What’s Church for? Church as Famine Zone

‘The days are coming,’ declares the Sovereign Lord, ‘when I will send a famine through the land— not a famine of food or a thirst for water, but a famine of hearing the words of the Lord.’

I’m aware that when you go looking for something to prove a point you usually find it, but I have been struck just over the past couple of months by the sheer number of people who have come into my orbit who have given up on church, but not on God. Now of course this is not a new phenomenon: Alan Jamieson wrote a masterly study of the subject back in 2002 (A Churchless Faith, London: SPCK). But never have I encountered so many people in quick succession who are Christians but no longer churchgoers. So I have been conducting my own piece of market research, and trying to discern what it was that has made them neglect meeting together in church. Again and again I heard the same narrative. These are not people who have left in anger, who have been hurt or abused or who have particularly fallen out with anyone. They left because they wanted to grow in God, but were not being fed. They just couldn’t see the point of staying.

 

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My ministry has always been a teaching ministry, so forgive me if I get a bit worked up about this, but my key verse has long been Colossians 1:28: ‘admonishing and teaching everyone with all wisdom, so that we may present everyone fully mature in Christ.’ I also resonate with Paul’s passion for maturity in Gal 4:19: ‘My dear children … I am again in the pains of childbirth until Christ is formed in you.’ Yet people are telling me that in spite of really trying hard, they simply can’t stand to remain in churches where nothing they hear moves them onward in their faith.

This famine takes a variety of forms: for some it is about an aversion to lengthy periods of singing banal and facile worship-songs at the expense of nourishing teaching. For others they are fed up with hearing the gospel preached week after week, but with nothing to nurture those who have responded to it years ago. Every sermon is about ‘Have you given your life to Christ? If not you need to do it today.’ For still others there is a diet of ‘Jesus loves you very, very much indeed, so everything is going to be fine’ every week, while others were supposed to grow in Christ on a diet of liberal platitudes (I once heard a sermon, the full text of which I give you here: ‘As long as we just love each other nothing much can go wrong. Amen.’), or political opinions. We may get homilies about Saints from past ages, or explanations (again!) of the meaning of the particular feast-day or occasion, or we may simply get a few holy thoughts on the lectionary (for which read the Gospel of the day – hence my attempt to blog on the OT passage).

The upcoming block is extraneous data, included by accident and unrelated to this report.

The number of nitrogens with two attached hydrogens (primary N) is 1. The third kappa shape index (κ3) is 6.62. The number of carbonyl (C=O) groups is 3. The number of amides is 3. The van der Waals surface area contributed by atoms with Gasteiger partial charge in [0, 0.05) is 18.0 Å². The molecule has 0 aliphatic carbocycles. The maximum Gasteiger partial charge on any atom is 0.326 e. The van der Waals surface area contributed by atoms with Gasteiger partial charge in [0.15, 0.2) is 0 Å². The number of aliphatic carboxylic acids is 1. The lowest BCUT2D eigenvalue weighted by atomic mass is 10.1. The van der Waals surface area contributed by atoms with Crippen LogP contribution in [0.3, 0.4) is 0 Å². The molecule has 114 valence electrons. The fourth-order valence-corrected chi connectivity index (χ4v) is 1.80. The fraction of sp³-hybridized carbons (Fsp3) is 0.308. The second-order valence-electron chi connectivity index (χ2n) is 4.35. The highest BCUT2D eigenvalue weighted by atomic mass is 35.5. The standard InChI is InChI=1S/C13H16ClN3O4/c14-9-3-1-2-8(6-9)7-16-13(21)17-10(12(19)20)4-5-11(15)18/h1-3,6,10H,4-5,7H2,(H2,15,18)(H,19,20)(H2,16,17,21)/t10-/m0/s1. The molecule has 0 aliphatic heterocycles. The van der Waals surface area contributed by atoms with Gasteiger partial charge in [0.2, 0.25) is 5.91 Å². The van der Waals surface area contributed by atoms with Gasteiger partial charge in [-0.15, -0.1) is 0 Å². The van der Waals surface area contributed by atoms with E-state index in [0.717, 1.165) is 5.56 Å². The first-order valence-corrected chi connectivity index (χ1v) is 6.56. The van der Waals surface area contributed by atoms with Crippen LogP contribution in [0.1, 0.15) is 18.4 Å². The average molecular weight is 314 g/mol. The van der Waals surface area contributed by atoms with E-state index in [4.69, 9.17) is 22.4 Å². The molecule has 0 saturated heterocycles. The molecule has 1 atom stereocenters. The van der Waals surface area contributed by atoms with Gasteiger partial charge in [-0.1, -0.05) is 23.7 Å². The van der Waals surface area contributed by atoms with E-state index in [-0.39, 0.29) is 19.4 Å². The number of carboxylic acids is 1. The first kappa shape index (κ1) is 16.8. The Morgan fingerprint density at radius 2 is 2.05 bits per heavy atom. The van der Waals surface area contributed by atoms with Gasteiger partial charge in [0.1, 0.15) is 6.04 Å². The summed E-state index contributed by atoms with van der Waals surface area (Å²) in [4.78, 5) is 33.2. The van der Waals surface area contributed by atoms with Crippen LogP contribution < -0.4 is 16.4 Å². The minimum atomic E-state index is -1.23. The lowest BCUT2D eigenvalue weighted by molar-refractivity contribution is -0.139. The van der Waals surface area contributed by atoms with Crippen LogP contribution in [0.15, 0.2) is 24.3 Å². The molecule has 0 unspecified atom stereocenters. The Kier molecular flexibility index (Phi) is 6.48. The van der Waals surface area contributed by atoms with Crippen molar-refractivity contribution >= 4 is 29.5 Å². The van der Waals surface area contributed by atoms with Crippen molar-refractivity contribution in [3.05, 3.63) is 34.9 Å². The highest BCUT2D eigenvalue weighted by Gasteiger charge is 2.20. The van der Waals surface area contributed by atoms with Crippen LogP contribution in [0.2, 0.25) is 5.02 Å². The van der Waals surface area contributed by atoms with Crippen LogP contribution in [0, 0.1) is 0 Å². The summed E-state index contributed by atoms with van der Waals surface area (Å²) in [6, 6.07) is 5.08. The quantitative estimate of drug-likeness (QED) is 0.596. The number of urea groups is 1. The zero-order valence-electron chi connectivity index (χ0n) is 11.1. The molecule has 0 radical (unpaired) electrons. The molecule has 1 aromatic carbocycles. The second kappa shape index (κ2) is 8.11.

So where is the systematic and strategic application of the Word of God to people’s lives where they are actually being lived? When are we going to hear something we don’t already know, which we haven’t been told hundreds of times before, and which will take us another step towards Christian maturity? I have attempted in a small way to encourage us to take the teaching ministry more seriously, in my How to Preach Strategically (Cambridge: Grove W211, 2012 – see www.grovebooks.co.uk) . But I can’t help thinking, faithful study and preaching by many leaders notwithstanding, that we are living in a time when the word of the Lord is rare. I commend to you the strapline of one of my favourite churches: ‘Meet God: Meet friends: Live life better’. If only more teachers and preachers could be trained and equipped to help people do that.